How to Pull Off a Perfectly Imperfect Friendsgiving — Shanghai-Style

When my friends and I couldn't travel home for Thanksgiving, we started our own tradition — and learned a lot.

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Photo by: PeopleImages/iStock


In college, most of my friends would go home to their families during Thanksgiving break. I always felt a pang of jealousy — as an international student, it just didn't make sense to fly 16 hours to visit my parents in Hong Kong for such a short amount of time. Luckily, my childhood friends from Shanghai were in the same boat, so we started our own Friendsgiving tradition. But we also quickly found out that making a Thanksgiving meal for 10 to 15 college students was no easy feat. Living in dorms meant that we couldn’t buy ingredients early or practice recipes beforehand. And none of us had ever made a full Thanksgiving meal before.

But after three years, we managed to learn from our mistakes and even incorporate the flavors of Shanghai to create a non-traditional, but nevertheless meaningful Friendsgiving. Hopefully, my experience can give some insight into what to do (and what not to do!) when preparing a feast for friends:

Lesson One: Plan ahead.

Our very first Friendsgiving took place in New York City. We were definitely new to the game, since the thought of making dinner hadn't even crossed our minds until that afternoon. We considered cooking a small meal of traditional Thanksgiving dishes, but we knew there was absolutely no way we could pull it off in time. In the end, our meal consisted of take-out pizza and boxed Mac 'n' Cheese. If it wasn't for the good company, it would have easily been the saddest Thanksgiving meal I ever had! The most important lesson from that year? Make a plan. If your friends think it's possible to create a whole Thanksgiving dinner with no preparation or forethought beforehand, you're in for a wild ride.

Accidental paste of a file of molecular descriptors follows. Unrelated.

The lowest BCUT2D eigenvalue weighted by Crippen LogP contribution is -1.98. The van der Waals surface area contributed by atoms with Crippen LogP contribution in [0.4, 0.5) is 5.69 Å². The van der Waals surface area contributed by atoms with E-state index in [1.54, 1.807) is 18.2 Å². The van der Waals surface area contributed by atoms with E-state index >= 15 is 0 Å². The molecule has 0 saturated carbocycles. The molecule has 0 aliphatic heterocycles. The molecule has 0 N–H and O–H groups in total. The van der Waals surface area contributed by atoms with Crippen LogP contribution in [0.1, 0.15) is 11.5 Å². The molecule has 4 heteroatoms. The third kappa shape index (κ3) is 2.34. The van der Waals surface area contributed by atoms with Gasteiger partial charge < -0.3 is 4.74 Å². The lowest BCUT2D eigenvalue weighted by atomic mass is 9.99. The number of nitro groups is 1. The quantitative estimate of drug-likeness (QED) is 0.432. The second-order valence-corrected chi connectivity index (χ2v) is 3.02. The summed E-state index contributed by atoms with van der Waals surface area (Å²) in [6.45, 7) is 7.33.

Photo by: Courtesy of Xenia Fong

Courtesy of Xenia Fong

Lesson Two: Roll with the punches.

Sophomore year rolled around and we found ourselves celebrating Thanksgiving on the West Coast. Unsurprisingly, we were just as unprepared as we were the year before. It was already late afternoon by the time we realized that most grocery stores closed early that day. But, like a beacon of light shining through the dark, there's always one place that’s open, even during the holidays — Chinatown. We were able to pick up a giant roasted turkey, cooked the same way traditional Chinese roast duck is — full of spices, ginger and garlic, which made it the perfect fusion dish for our Shanghai Friendsgiving. After hours of cooking, we sat down to a feast of turkey, pasta, sautéed veggies, mashed potatoes and, to top it all off, Cantonese egg tarts for dessert. Despite the minor difficulties, we learned to improvise and roll with the punches. Another key takeaway? Start early. Getting a head start with grocery shopping would have saved us a lot of frantic running around. But hey, it still worked out in the end!

Lesson Three: Work together.

I studied abroad junior year, so I missed any Friendsgiving festivites. But for our senior year, we decided to go big — Vegas, baby! This time around, we split into small groups, each in charge of our own dish. We ended up with an eclectic menu that paid homage to our mixed background: roasted sweet potatoes, homemade dumplings, beef and broccoli, mac 'n' cheese and more. Incorporating flavors from home happened naturally since that's what we grew up with and knew how to make. It brought a rush of nostalgia that made me feel even closer to my friends. No matter where in the world we are or what stage of life we're in, we'll always be bonded by our Shanghai memories. Finally, I learned that Thanksgiving isn't about the perfect home-cooked meal — it's about surrounding yourself with friends and family who, no matter how good or bad the food turns out to be, give you something to be thankful for.

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